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What if you could transfer funds to your business partner in another country in real time, without having to worry about fraud or settlement delays? What if you could track a mango back to the grower in a couple of seconds, as well as see every stop it’s made on the supply chain between the farm and the grocery store? If you think this is wishful thinking, you’d be wrong. Companies around the world are making such activities possible using blockchain, a transformative technology based around shared, distributed ledgers that enable untrusted parties to transact and exchange value with certainty.
Going into Distributed: Trade 2017, I wrote a blog post about my expertise with blockchain for cross-border payments and blockchain in the insurance industry. However, one of the great things about the conference was the fact that it had two educational tracks — Supply Chain and Financial Services — showing that companies from multiple industries and of all sizes are looking at ways to gain efficiencies with blockchain (and sometimes together on the same blockchain). It also gave me a chance to explore blockchain for supply chain in more depth. These are my top takeaways.
Blockchain for supply chain: Data visibility
Blockchain helps solve the social problem of whether people are willing to share information. It does this by increasing end-to-end visibility for all participants in a supply chain. With a shared, distributed ledger, everyone has access to the same, up-to-date information. New records can only be added when known participants have consensus on the validity of a transaction. Once added, those records are immutable, so nobody has to worry about unauthorized changes being made. These characteristics of blockchain help to increase trust.
With increased data visibility, you also get trackability, traceability and transparency. This is especially beneficial in the realm of food safety. With trackability, the source of compromised food can be pinpointed, reducing illness and cost. Better product accuracy through traceability can reduce mistakes and food fraud. And through transparency, companies can improve flow and shelf life while reducing waste.
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Blockchain for supply chain: Process optimization
Through blockchain, companies can optimize their administrative and business processes. Major sources of inefficiency in the supply chain are manual, paper-based processes that waste time, cause errors, increase fraud risks and make inventory management difficult. Digitizing products on blockchain can reduce the amount of paperwork in a supply chain and increase the accuracy of records, cutting the number of invoice disputes and lowering the total cost of procurement.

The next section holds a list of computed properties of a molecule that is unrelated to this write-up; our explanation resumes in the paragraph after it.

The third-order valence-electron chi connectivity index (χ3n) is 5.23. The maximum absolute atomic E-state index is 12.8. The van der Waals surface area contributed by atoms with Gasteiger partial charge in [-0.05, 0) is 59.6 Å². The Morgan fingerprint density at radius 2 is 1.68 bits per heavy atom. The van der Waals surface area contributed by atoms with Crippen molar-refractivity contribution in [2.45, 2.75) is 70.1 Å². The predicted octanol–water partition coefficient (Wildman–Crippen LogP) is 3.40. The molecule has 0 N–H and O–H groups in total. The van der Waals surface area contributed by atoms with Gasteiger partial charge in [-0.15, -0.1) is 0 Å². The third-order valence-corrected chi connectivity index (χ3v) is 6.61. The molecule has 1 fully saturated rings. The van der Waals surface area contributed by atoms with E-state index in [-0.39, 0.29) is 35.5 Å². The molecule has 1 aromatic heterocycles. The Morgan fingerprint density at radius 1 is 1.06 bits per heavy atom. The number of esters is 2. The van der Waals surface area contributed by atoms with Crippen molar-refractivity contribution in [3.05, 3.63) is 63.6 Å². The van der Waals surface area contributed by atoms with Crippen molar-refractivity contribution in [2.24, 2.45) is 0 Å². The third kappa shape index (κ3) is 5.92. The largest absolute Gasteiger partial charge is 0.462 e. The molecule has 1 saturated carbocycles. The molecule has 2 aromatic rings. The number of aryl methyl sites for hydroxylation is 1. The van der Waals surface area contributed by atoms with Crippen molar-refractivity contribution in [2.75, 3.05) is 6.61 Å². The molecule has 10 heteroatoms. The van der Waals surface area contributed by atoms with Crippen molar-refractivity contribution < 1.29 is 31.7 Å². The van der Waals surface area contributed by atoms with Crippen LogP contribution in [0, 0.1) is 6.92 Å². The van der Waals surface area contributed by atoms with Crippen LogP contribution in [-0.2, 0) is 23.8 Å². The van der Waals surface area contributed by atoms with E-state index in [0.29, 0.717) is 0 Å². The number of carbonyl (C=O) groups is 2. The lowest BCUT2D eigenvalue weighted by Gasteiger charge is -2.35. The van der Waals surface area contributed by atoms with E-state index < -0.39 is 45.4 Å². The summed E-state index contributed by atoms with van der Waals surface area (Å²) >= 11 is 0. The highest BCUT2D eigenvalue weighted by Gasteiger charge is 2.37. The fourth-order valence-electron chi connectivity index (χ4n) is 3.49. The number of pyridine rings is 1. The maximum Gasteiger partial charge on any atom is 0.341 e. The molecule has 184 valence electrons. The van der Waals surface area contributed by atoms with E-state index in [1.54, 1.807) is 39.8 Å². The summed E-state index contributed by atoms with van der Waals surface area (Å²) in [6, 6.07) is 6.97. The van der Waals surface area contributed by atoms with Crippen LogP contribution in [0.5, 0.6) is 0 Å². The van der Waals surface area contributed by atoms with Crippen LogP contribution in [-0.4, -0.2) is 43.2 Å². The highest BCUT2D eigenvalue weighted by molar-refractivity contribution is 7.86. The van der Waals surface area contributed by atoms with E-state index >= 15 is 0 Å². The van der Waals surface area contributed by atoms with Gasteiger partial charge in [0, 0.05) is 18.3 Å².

Traditionally, participants in a supply chain contact only the people they deal with directly. The person at the start probably won’t know what’s going on at the end. However, if everyone has access to the same information, there will be increased visibility of order status, leading to more proactive management of inventory allocation.
Blockchain for supply chain: Technical considerations
The underlying technology of blockchain for supply chain must meet the scalability, security, identity and reliability needs of participants in an enterprise ecosystem. A blockchain for business is designed to favor identity over anonymity because businesses should know who they’re working with.
The right infrastructure is a very important component. Blockchain implementations require the highest level of protection against tampering and misuse of data as well as the ability to process high volumes of data quickly at scale. They also require round-the-clock availability since all peers participate in the network to provide consensus for ledger replication. Check out IBM Z to learn about a platform that was designed to meet these types of requirements.
Final thoughts on Distributed: Trade
Overall, the conference was a great opportunity to both share and extend my knowledge of blockchain, and to engage with many blockchain enthusiasts. The content of the panels I attended was very relevant, ranging from initial coin offerings (ICOs) to technical considerations for getting started developing a solution or joining an ecosystem. There was also a good mix of industry focuses for food, manufacturing, pharmaceuticals, insurance, trade and finance. It was inspiring to listen to everyone’s visions for the future of trade and to see the kind of progress so many have already made using blockchain technology.
If you’re interested in building a blockchain solution for financial services or supply chain, consider doing a two-day design thinking workshop through IBM Bluemix Garage for blockchain. And don’t forget to join the IBM Blockchain community for news:
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